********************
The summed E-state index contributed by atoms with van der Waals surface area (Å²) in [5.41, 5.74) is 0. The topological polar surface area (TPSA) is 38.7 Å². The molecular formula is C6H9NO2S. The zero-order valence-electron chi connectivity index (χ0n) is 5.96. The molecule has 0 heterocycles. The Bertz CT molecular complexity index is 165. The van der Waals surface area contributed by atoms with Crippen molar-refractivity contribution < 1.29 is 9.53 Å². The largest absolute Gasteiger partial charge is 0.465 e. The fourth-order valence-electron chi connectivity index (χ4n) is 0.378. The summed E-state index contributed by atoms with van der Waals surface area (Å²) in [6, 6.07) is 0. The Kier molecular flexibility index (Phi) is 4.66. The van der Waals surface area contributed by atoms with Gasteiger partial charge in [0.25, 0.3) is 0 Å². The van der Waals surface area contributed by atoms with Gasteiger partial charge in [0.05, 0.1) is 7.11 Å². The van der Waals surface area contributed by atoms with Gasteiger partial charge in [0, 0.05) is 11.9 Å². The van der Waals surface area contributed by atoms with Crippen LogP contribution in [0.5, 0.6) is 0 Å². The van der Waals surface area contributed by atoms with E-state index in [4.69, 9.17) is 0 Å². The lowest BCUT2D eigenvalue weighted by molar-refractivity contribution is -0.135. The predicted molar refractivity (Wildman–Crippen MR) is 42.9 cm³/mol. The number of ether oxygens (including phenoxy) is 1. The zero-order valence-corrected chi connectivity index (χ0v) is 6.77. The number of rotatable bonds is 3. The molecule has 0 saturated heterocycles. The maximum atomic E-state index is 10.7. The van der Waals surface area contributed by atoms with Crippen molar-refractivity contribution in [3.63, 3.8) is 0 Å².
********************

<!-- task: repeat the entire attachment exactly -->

The summed E-state index contributed by atoms with van der Waals surface area (Å²) in [5.41, 5.74) is 0. The topological polar surface area (TPSA) is 38.7 Å². The molecular formula is C6H9NO2S. The zero-order valence-electron chi connectivity index (χ0n) is 5.96. The molecule has 0 heterocycles. The Bertz CT molecular complexity index is 165. The van der Waals surface area contributed by atoms with Crippen molar-refractivity contribution < 1.29 is 9.53 Å². The largest absolute Gasteiger partial charge is 0.465 e. The fourth-order valence-electron chi connectivity index (χ4n) is 0.378. The summed E-state index contributed by atoms with van der Waals surface area (Å²) in [6, 6.07) is 0. The Kier molecular flexibility index (Phi) is 4.66. The van der Waals surface area contributed by atoms with Gasteiger partial charge in [0.25, 0.3) is 0 Å². The van der Waals surface area contributed by atoms with Gasteiger partial charge in [0.05, 0.1) is 7.11 Å². The van der Waals surface area contributed by atoms with Gasteiger partial charge in [0, 0.05) is 11.9 Å². The van der Waals surface area contributed by atoms with Crippen LogP contribution in [0.5, 0.6) is 0 Å². The van der Waals surface area contributed by atoms with E-state index in [4.69, 9.17) is 0 Å². The lowest BCUT2D eigenvalue weighted by molar-refractivity contribution is -0.135. The predicted molar refractivity (Wildman–Crippen MR) is 42.9 cm³/mol. The number of ether oxygens (including phenoxy) is 1. The zero-order valence-corrected chi connectivity index (χ0v) is 6.77. The number of rotatable bonds is 3. The molecule has 0 saturated heterocycles. The maximum atomic E-state index is 10.7. The van der Waals surface area contributed by atoms with Crippen molar-refractivity contribution in [3.63, 3.8) is 0 Å².